How to Locate Orion's Belt

By John Lindell; Updated April 24, 2017

Orion the Hunter is the dominating constellation of winter in the northern hemisphere. It contains bright stars and is in a part of the sky full of conspicuous star groupings. One of the features that make Orion so recognizable is its “belt,” three stars seemingly arranged diagonally in the sky at the hunter’s midsection. You can locate Orion’s belt with little problem and once you do, you can also find other interesting heavenly objects.

Head outside on a clear and moonless winter night in January. Orion is a constellation that stays above the horizon all winter for nearly every location in the United States. Wait until about nine at night during the first month of the year to go outside and search for Orion’s belt. Remember that it is not the stars in the night sky that move, but rather the rotation of the Earth as it orbits the sun that makes it seem as if the stars change positions from season to season.

Look to the southern horizon to find Orion. In January, this constellation is visible in the south. As the winter wears on and February approaches, Orion shifts to the southwestern sky with each passing evening. By looking for it in January, you only have to know where south is in the sky.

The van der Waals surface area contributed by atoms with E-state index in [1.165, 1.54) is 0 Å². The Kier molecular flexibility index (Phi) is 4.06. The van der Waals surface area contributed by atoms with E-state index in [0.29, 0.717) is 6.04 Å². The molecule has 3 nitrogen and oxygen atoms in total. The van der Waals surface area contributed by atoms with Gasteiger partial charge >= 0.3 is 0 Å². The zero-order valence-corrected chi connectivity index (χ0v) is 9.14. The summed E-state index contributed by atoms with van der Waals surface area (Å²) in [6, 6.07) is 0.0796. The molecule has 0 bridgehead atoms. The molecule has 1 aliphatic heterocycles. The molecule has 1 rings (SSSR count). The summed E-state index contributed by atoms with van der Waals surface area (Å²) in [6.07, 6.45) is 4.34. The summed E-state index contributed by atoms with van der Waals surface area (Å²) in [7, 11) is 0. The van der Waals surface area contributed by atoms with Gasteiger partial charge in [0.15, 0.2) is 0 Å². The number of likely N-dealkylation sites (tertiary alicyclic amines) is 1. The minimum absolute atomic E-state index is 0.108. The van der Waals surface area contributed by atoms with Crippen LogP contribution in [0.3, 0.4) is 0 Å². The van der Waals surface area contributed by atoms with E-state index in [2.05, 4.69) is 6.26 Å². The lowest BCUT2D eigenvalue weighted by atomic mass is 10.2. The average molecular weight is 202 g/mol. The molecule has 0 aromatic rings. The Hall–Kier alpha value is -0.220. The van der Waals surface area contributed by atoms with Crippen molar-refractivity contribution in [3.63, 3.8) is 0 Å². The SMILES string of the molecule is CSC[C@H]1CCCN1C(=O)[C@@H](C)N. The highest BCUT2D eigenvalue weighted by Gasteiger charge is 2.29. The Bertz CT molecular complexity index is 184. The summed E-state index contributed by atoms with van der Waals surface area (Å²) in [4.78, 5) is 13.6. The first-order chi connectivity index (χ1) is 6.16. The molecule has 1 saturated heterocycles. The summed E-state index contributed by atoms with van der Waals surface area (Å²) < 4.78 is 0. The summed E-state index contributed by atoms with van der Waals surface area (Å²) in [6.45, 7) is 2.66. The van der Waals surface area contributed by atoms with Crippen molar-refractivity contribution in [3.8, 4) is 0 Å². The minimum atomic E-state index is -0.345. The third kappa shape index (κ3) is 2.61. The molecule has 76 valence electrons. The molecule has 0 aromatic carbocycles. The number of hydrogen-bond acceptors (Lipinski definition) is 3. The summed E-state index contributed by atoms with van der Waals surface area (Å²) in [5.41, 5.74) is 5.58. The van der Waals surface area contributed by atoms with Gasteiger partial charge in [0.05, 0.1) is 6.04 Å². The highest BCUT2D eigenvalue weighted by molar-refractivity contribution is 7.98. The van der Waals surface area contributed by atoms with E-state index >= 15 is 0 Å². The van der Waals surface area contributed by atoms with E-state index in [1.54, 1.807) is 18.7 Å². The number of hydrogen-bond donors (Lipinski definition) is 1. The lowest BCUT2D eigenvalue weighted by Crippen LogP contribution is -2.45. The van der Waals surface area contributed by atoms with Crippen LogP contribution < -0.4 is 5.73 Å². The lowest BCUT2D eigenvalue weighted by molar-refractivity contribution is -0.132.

Gaze into the sky and search for what will seem like a giant tilted hourglass. This is the main body of Orion. In the left upper corner of this great rectangle, you will see a very bright star called Betelgeuse, while in the opposite lower right corner is the even brighter Rigel. The rectangle will seem tipped a bit toward the east.

Locate the three bright stars close together in the midsection of the rectangle. As you look at them from right to left, they will point downwards. This is the famous Belt of Orion. The three stars are from right to left named Mintaka, Alnilam and Alnitak. No other three stars in the night sky align in this manner so close together, which makes the Belt of Orion very easy to identify.

Glance down from the middle star of the belt, Alnilam, and you will see three much fainter stars. These stars form the “dagger” that hangs from Orion’s belt. If you have access to a small telescope or a pair of binoculars, look at the middle of these three stars. It is actually the Great Orion Nebula, a gigantic gaseous cloud in space.

Follow the belt downward from west to east with an imaginary line through it to find the brightest star of the evening sky, Sirius. This star is part of Canis Major, one of Orion’s hunting dogs in mythology. If you follow an imaginary line up from east to west through Orion’s belt, you will come to a “V” shaped grouping of stars with one very bright one in its midst. This is Taurus the Bull, which seems to be charging at the heavenly hunter.

About the Author

John Lindell has written articles for "The Greyhound Review" and various other online publications. A Connecticut native, his work specializes in sports, fishing and nature. Lindell worked in greyhound racing for 25 years.